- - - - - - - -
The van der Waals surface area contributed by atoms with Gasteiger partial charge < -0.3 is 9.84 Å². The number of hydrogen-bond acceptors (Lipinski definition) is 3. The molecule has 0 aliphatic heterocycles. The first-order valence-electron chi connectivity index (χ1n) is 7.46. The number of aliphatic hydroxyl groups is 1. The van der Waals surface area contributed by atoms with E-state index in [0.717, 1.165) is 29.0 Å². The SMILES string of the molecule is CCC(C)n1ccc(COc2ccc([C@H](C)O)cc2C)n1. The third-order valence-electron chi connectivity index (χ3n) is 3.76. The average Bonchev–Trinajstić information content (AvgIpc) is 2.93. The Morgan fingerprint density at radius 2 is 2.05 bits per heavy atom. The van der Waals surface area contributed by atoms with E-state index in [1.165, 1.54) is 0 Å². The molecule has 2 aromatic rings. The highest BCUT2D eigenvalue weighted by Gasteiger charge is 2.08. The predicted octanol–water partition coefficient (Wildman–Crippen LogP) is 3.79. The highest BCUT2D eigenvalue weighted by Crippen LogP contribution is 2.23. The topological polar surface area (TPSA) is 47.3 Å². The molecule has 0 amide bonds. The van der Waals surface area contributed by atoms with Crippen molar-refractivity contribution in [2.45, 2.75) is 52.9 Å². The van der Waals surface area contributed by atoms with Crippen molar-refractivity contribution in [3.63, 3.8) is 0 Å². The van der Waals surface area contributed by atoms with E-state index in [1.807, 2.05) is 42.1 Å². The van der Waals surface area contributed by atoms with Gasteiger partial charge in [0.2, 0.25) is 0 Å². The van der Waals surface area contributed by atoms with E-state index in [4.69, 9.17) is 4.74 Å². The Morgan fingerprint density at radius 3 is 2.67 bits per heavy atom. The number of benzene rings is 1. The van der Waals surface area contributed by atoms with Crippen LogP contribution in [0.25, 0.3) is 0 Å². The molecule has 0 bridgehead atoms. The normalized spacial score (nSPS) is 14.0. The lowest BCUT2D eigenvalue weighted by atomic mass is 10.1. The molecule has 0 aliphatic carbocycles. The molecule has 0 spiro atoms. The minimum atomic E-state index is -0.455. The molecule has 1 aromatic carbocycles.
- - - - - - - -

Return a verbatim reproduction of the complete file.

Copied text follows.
The van der Waals surface area contributed by atoms with Gasteiger partial charge < -0.3 is 9.84 Å². The number of hydrogen-bond acceptors (Lipinski definition) is 3. The molecule has 0 aliphatic heterocycles. The first-order valence-electron chi connectivity index (χ1n) is 7.46. The number of aliphatic hydroxyl groups is 1. The van der Waals surface area contributed by atoms with E-state index in [0.717, 1.165) is 29.0 Å². The SMILES string of the molecule is CCC(C)n1ccc(COc2ccc([C@H](C)O)cc2C)n1. The third-order valence-electron chi connectivity index (χ3n) is 3.76. The average Bonchev–Trinajstić information content (AvgIpc) is 2.93. The Morgan fingerprint density at radius 2 is 2.05 bits per heavy atom. The van der Waals surface area contributed by atoms with E-state index in [1.165, 1.54) is 0 Å². The molecule has 2 aromatic rings. The highest BCUT2D eigenvalue weighted by Gasteiger charge is 2.08. The predicted octanol–water partition coefficient (Wildman–Crippen LogP) is 3.79. The highest BCUT2D eigenvalue weighted by Crippen LogP contribution is 2.23. The topological polar surface area (TPSA) is 47.3 Å². The molecule has 0 amide bonds. The van der Waals surface area contributed by atoms with Crippen molar-refractivity contribution in [2.45, 2.75) is 52.9 Å². The van der Waals surface area contributed by atoms with Crippen molar-refractivity contribution in [3.63, 3.8) is 0 Å². The van der Waals surface area contributed by atoms with E-state index in [1.807, 2.05) is 42.1 Å². The van der Waals surface area contributed by atoms with Gasteiger partial charge in [0.2, 0.25) is 0 Å². The van der Waals surface area contributed by atoms with E-state index in [4.69, 9.17) is 4.74 Å². The Morgan fingerprint density at radius 3 is 2.67 bits per heavy atom. The number of benzene rings is 1. The van der Waals surface area contributed by atoms with Crippen LogP contribution in [0.25, 0.3) is 0 Å². The molecule has 0 bridgehead atoms. The normalized spacial score (nSPS) is 14.0. The lowest BCUT2D eigenvalue weighted by atomic mass is 10.1. The molecule has 0 aliphatic carbocycles. The molecule has 0 spiro atoms. The minimum atomic E-state index is -0.455. The molecule has 1 aromatic carbocycles.